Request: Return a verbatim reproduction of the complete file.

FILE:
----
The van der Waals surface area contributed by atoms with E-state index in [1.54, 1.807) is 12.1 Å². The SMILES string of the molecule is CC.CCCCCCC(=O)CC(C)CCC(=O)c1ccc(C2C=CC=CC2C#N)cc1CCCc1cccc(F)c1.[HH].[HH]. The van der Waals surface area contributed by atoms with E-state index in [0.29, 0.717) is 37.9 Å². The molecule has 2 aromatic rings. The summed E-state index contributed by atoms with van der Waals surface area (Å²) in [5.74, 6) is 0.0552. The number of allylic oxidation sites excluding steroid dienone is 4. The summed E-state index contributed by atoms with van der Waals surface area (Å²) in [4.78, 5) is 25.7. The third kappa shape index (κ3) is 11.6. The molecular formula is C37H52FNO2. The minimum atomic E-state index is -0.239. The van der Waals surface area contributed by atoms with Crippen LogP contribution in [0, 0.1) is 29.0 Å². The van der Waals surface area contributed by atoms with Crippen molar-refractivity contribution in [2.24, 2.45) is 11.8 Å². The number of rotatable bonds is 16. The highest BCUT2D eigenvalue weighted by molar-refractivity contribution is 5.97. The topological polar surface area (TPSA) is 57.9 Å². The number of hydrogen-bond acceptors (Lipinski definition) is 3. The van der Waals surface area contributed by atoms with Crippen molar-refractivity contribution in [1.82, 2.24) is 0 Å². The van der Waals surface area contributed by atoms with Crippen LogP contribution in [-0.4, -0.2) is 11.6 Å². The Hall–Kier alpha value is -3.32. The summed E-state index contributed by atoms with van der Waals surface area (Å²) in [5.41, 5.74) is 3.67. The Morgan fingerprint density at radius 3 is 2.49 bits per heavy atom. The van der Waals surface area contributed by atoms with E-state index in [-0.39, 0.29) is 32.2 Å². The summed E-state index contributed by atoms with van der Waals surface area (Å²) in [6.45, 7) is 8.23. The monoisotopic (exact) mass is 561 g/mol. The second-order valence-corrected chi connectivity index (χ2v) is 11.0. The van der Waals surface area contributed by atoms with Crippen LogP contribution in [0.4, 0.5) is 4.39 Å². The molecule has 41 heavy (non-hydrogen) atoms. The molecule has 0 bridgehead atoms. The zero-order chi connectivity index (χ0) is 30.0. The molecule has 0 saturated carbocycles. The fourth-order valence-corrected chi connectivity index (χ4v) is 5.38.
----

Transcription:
The van der Waals surface area contributed by atoms with E-state index in [1.54, 1.807) is 12.1 Å². The SMILES string of the molecule is CC.CCCCCCC(=O)CC(C)CCC(=O)c1ccc(C2C=CC=CC2C#N)cc1CCCc1cccc(F)c1.[HH].[HH]. The van der Waals surface area contributed by atoms with E-state index in [0.29, 0.717) is 37.9 Å². The molecule has 2 aromatic rings. The summed E-state index contributed by atoms with van der Waals surface area (Å²) in [5.74, 6) is 0.0552. The number of allylic oxidation sites excluding steroid dienone is 4. The summed E-state index contributed by atoms with van der Waals surface area (Å²) in [4.78, 5) is 25.7. The third kappa shape index (κ3) is 11.6. The molecular formula is C37H52FNO2. The minimum atomic E-state index is -0.239. The van der Waals surface area contributed by atoms with Crippen LogP contribution in [0, 0.1) is 29.0 Å². The van der Waals surface area contributed by atoms with Crippen molar-refractivity contribution in [2.24, 2.45) is 11.8 Å². The number of rotatable bonds is 16. The highest BCUT2D eigenvalue weighted by molar-refractivity contribution is 5.97. The topological polar surface area (TPSA) is 57.9 Å². The number of hydrogen-bond acceptors (Lipinski definition) is 3. The van der Waals surface area contributed by atoms with Crippen molar-refractivity contribution in [1.82, 2.24) is 0 Å². The van der Waals surface area contributed by atoms with Crippen LogP contribution in [-0.4, -0.2) is 11.6 Å². The Hall–Kier alpha value is -3.32. The summed E-state index contributed by atoms with van der Waals surface area (Å²) in [5.41, 5.74) is 3.67. The Morgan fingerprint density at radius 3 is 2.49 bits per heavy atom. The van der Waals surface area contributed by atoms with E-state index in [-0.39, 0.29) is 32.2 Å². The summed E-state index contributed by atoms with van der Waals surface area (Å²) in [6.45, 7) is 8.23. The monoisotopic (exact) mass is 561 g/mol. The second-order valence-corrected chi connectivity index (χ2v) is 11.0. The van der Waals surface area contributed by atoms with Crippen LogP contribution in [0.4, 0.5) is 4.39 Å². The molecule has 41 heavy (non-hydrogen) atoms. The molecule has 0 bridgehead atoms. The zero-order chi connectivity index (χ0) is 30.0. The molecule has 0 saturated carbocycles. The fourth-order valence-corrected chi connectivity index (χ4v) is 5.38.